Big Six Towers

ALERT – Key Fob Duplication & CAN Injection Hack

Currently, the trend of duplicating vehicle key fobs via electronic scanning devices is continuing to date.

 Residents are advised to purchase commercially available RFID blockers for the safekeeping of those fobs.

 The “blockers” are available for purchase via online marketplaces and protect from unauthorized duplication.

 In addition, on August 9th, the NYC Police Department and officers from Public Safety responded to two reports of vehicle thefts within the confines of Big Six Towers. BST residents reported two 2020 Toyota RAV4’s were stolen from parking lots.

 It is believed the vehicles were hacked by utilizing “CAN Injection” technology.

We are increasing surveillance of the parking lots and advising our staff of this trend.

 Please note, although Toyota RAV4’s were stolen, this trend is not limited to that particular manufacturer.

Please see the below article, which details the nuts and bolts of the hack.




Reprinted – Security Week

Thieves Use CAN Injection Hack to Steal Cars

An innocent-looking portable speaker can hide a hacking device that launches CAN injection attacks, which have been used to steal cars.


Eduard Kovacs

April 6, 2023

A hacking device can allow thieves to steal a wide range of car models using an attack method named CAN injection, researchers have revealed.

Automotive cybersecurity experts Ian Tabor of the EDAG Group and Ken Tindell, CTO of Canis Automotive Labs, started analyzing these attacks after Tabor had his 2021 Toyota RAV4 stolen last year.

The car was stolen after on two occasions Tabor found that someone had pulled apart his headlight and unplugged the cables. What initially appeared as vandalism turned out to be part of an attempt to steal the vehicle.

Specifically, the thieves pulled off the bumper and unplugged the headlight cables in an attempt to reach wires connected to an electronic control unit (ECU) responsible for the vehicle’s smart key.

An investigation conducted by Tabor showed that the thieves likely connected a special hacking device that allowed them to unlock the vehicle and drive away.

Such hacking devices can be acquired on dark web sites for up to €5,000 ($5,500), and they are often advertised as ‘emergency start’ devices that can be used by vehicle owners who have lost their keys or automotive locksmiths. In the case of the device designed for Toyota cars, the electronics responsible for hacking the vehicle are hidden inside a Bluetooth speaker case.

The hacking device is designed to conduct what the researchers call a CAN injection attack. These devices appear to be increasingly used by thieves. At least one theft was caught by CCTV cameras in London.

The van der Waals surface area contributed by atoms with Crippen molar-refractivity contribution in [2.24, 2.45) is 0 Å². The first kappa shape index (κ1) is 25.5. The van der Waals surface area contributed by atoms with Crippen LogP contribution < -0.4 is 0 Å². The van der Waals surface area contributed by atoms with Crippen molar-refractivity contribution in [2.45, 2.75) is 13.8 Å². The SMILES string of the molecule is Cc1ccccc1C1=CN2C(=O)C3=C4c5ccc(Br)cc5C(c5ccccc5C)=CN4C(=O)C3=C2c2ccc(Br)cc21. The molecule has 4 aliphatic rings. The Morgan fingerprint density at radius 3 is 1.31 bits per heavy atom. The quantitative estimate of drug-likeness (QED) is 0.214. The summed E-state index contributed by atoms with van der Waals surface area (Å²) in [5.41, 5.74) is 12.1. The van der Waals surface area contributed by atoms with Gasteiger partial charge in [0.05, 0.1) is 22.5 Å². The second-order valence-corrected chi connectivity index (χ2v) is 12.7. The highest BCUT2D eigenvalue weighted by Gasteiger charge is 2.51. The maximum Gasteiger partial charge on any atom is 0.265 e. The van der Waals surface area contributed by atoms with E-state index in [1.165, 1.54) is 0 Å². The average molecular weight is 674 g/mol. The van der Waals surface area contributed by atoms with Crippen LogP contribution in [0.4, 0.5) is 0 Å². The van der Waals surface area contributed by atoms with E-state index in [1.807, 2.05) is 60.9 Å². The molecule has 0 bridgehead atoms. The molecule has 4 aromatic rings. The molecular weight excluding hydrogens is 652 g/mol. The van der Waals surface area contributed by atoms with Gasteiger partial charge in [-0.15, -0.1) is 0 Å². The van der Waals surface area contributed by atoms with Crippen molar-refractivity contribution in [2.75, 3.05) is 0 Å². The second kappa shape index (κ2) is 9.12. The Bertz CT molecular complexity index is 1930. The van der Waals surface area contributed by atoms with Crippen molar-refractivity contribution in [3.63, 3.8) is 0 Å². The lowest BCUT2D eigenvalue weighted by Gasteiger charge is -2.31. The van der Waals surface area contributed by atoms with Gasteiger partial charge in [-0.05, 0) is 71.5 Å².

The researchers analyzed diagnostics data from Tabor’s stolen RAV4 and such a CAN injection device in an effort to see how they work.

Modern cars have several ECUs, each responsible for a different system, such as headlights, climate control, telematics, cameras, engine control, and the smart key that unlocks and starts the vehicle. ECUs are connected together through controller area network (CAN) buses.

The attacker does not need to directly connect to the smart key ECU. Instead, they can reach the smart key ECU from the wires connected to, for example, the headlight, as long as the headlight and the smart key ECU are on the same CAN bus.

The attacker connects the hacking device to the headlight wires and can send a specially crafted CAN message that tells the smart key receiver ECU that the key is validated. The attacker can then send a specially crafted CAN message to the door ECU to unlock the door. This allows the thieves to get in the car and drive away.

The attack can be carried out by connecting the hacking device to other CAN wires as well, but the ones in the headlight are often the most accessible and connecting to them does not involve causing too much damage to the car, which would lower its value.

While in this case the stolen vehicle was a Toyota and the hacking device tested by the researchers is specifically designed for Toyota cars, the problem is not specific to Toyota.

Similar hacking devices offered for sale to car thieves target many brands, including BMW, GMC, Cadillac, Chrysler, Ford, Honda, Jaguar, Jeep, Maserati, Nissan, Peugeot, Renault, and Volkswagen.

The researchers did report their findings to Toyota, but without much success due to the fact that it’s not an actual vulnerability disclosure. On the other hand, they believe all vehicle makers should read their report and take action to prevent CAN injection attacks. The report made public this week contains some recommendations that can be applied by manufacturers to prevent these types of attacks.

The security experts did manage to have a CVE identifier, CVE-2023-29389, assigned to the Toyota RAV4 hack.